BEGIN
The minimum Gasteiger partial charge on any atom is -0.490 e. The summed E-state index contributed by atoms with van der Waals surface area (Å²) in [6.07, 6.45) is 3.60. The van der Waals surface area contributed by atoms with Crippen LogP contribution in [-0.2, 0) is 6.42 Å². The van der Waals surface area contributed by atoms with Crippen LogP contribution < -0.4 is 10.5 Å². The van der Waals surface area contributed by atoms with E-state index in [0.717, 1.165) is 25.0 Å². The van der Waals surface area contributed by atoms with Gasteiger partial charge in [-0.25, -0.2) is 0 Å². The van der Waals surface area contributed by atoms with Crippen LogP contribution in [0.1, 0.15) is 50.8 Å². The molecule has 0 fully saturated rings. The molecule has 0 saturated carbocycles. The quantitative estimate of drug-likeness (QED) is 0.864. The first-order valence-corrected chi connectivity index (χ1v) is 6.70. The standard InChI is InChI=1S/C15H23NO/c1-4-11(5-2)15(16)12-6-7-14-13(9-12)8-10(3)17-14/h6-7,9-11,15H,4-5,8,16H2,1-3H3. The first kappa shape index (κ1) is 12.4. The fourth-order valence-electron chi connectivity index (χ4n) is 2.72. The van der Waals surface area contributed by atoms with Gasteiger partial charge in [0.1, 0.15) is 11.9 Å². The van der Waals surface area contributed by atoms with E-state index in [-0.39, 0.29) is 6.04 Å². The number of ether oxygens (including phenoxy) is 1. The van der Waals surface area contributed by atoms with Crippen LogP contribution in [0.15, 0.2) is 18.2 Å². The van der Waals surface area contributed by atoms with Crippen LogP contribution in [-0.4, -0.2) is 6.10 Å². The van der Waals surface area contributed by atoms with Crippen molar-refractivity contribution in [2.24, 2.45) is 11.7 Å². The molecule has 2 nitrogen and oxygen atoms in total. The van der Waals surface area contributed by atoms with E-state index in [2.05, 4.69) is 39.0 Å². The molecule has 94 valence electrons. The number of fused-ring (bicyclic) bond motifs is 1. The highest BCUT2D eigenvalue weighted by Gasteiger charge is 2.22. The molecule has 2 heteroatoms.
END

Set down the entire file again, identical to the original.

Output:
The minimum Gasteiger partial charge on any atom is -0.490 e. The summed E-state index contributed by atoms with van der Waals surface area (Å²) in [6.07, 6.45) is 3.60. The van der Waals surface area contributed by atoms with Crippen LogP contribution in [-0.2, 0) is 6.42 Å². The van der Waals surface area contributed by atoms with Crippen LogP contribution < -0.4 is 10.5 Å². The van der Waals surface area contributed by atoms with E-state index in [0.717, 1.165) is 25.0 Å². The van der Waals surface area contributed by atoms with Gasteiger partial charge in [-0.25, -0.2) is 0 Å². The van der Waals surface area contributed by atoms with Crippen LogP contribution in [0.1, 0.15) is 50.8 Å². The molecule has 0 fully saturated rings. The molecule has 0 saturated carbocycles. The quantitative estimate of drug-likeness (QED) is 0.864. The first-order valence-corrected chi connectivity index (χ1v) is 6.70. The standard InChI is InChI=1S/C15H23NO/c1-4-11(5-2)15(16)12-6-7-14-13(9-12)8-10(3)17-14/h6-7,9-11,15H,4-5,8,16H2,1-3H3. The first kappa shape index (κ1) is 12.4. The fourth-order valence-electron chi connectivity index (χ4n) is 2.72. The van der Waals surface area contributed by atoms with Gasteiger partial charge in [0.1, 0.15) is 11.9 Å². The van der Waals surface area contributed by atoms with E-state index in [-0.39, 0.29) is 6.04 Å². The number of ether oxygens (including phenoxy) is 1. The van der Waals surface area contributed by atoms with Crippen LogP contribution in [0.15, 0.2) is 18.2 Å². The van der Waals surface area contributed by atoms with Crippen LogP contribution in [-0.4, -0.2) is 6.10 Å². The van der Waals surface area contributed by atoms with Crippen molar-refractivity contribution in [2.24, 2.45) is 11.7 Å². The molecule has 2 nitrogen and oxygen atoms in total. The van der Waals surface area contributed by atoms with E-state index in [2.05, 4.69) is 39.0 Å². The molecule has 94 valence electrons. The number of fused-ring (bicyclic) bond motifs is 1. The highest BCUT2D eigenvalue weighted by Gasteiger charge is 2.22. The molecule has 2 heteroatoms.